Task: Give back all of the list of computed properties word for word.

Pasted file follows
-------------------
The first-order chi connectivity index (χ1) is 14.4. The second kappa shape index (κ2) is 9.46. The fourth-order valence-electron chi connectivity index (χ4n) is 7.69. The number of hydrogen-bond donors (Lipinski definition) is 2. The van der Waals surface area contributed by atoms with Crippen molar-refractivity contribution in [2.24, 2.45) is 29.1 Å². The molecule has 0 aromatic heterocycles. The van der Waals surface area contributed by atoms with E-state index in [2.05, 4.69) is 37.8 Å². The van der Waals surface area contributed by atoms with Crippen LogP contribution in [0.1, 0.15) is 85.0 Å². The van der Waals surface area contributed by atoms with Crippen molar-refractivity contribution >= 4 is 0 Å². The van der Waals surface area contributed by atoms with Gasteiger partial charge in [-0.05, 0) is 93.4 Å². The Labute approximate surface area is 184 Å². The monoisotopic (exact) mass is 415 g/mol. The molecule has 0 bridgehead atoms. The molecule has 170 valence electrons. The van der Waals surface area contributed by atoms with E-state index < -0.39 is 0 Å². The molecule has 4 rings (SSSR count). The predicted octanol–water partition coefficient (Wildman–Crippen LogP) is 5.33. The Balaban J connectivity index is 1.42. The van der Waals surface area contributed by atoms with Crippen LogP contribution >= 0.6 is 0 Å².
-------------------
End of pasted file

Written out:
The first-order chi connectivity index (χ1) is 14.4. The second kappa shape index (κ2) is 9.46. The fourth-order valence-electron chi connectivity index (χ4n) is 7.69. The number of hydrogen-bond donors (Lipinski definition) is 2. The van der Waals surface area contributed by atoms with Crippen molar-refractivity contribution in [2.24, 2.45) is 29.1 Å². The molecule has 0 aromatic heterocycles. The van der Waals surface area contributed by atoms with E-state index in [2.05, 4.69) is 37.8 Å². The van der Waals surface area contributed by atoms with Crippen LogP contribution in [0.1, 0.15) is 85.0 Å². The van der Waals surface area contributed by atoms with Crippen molar-refractivity contribution >= 4 is 0 Å². The van der Waals surface area contributed by atoms with Gasteiger partial charge in [-0.05, 0) is 93.4 Å². The Labute approximate surface area is 184 Å². The monoisotopic (exact) mass is 415 g/mol. The molecule has 0 bridgehead atoms. The molecule has 170 valence electrons. The van der Waals surface area contributed by atoms with E-state index < -0.39 is 0 Å². The molecule has 4 rings (SSSR count). The predicted octanol–water partition coefficient (Wildman–Crippen LogP) is 5.33. The Balaban J connectivity index is 1.42. The van der Waals surface area contributed by atoms with Crippen LogP contribution >= 0.6 is 0 Å².